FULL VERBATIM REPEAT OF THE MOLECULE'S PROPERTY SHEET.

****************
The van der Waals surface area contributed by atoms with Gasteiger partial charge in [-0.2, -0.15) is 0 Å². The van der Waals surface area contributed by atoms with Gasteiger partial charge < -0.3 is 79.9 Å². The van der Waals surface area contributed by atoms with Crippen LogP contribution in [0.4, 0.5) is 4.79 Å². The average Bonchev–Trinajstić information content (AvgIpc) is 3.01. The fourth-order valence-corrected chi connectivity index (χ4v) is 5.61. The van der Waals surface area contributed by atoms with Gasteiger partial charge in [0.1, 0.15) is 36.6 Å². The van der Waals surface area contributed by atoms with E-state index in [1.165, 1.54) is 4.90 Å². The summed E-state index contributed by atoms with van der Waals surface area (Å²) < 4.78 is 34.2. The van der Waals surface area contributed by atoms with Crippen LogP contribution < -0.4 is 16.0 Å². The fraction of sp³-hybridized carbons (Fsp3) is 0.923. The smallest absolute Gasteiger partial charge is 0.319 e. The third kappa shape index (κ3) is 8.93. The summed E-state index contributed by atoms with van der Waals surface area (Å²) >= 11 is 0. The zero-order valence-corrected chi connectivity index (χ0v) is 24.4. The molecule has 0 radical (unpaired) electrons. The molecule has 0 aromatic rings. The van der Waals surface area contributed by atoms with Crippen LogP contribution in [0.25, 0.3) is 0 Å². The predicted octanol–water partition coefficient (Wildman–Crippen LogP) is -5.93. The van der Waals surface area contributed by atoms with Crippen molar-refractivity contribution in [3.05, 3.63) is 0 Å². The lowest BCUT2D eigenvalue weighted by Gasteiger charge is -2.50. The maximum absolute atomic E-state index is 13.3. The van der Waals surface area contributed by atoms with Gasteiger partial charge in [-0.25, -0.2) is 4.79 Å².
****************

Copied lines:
The van der Waals surface area contributed by atoms with Gasteiger partial charge in [-0.2, -0.15) is 0 Å². The van der Waals surface area contributed by atoms with Gasteiger partial charge < -0.3 is 79.9 Å². The van der Waals surface area contributed by atoms with Crippen LogP contribution in [0.4, 0.5) is 4.79 Å². The average Bonchev–Trinajstić information content (AvgIpc) is 3.01. The fourth-order valence-corrected chi connectivity index (χ4v) is 5.61. The van der Waals surface area contributed by atoms with Gasteiger partial charge in [0.1, 0.15) is 36.6 Å². The van der Waals surface area contributed by atoms with E-state index in [1.165, 1.54) is 4.90 Å². The summed E-state index contributed by atoms with van der Waals surface area (Å²) < 4.78 is 34.2. The van der Waals surface area contributed by atoms with Crippen LogP contribution < -0.4 is 16.0 Å². The fraction of sp³-hybridized carbons (Fsp3) is 0.923. The smallest absolute Gasteiger partial charge is 0.319 e. The third kappa shape index (κ3) is 8.93. The summed E-state index contributed by atoms with van der Waals surface area (Å²) >= 11 is 0. The zero-order valence-corrected chi connectivity index (χ0v) is 24.4. The molecule has 0 radical (unpaired) electrons. The molecule has 0 aromatic rings. The van der Waals surface area contributed by atoms with Crippen LogP contribution in [0.25, 0.3) is 0 Å². The predicted octanol–water partition coefficient (Wildman–Crippen LogP) is -5.93. The van der Waals surface area contributed by atoms with Crippen molar-refractivity contribution in [3.05, 3.63) is 0 Å². The lowest BCUT2D eigenvalue weighted by Gasteiger charge is -2.50. The maximum absolute atomic E-state index is 13.3. The van der Waals surface area contributed by atoms with Gasteiger partial charge in [-0.25, -0.2) is 4.79 Å².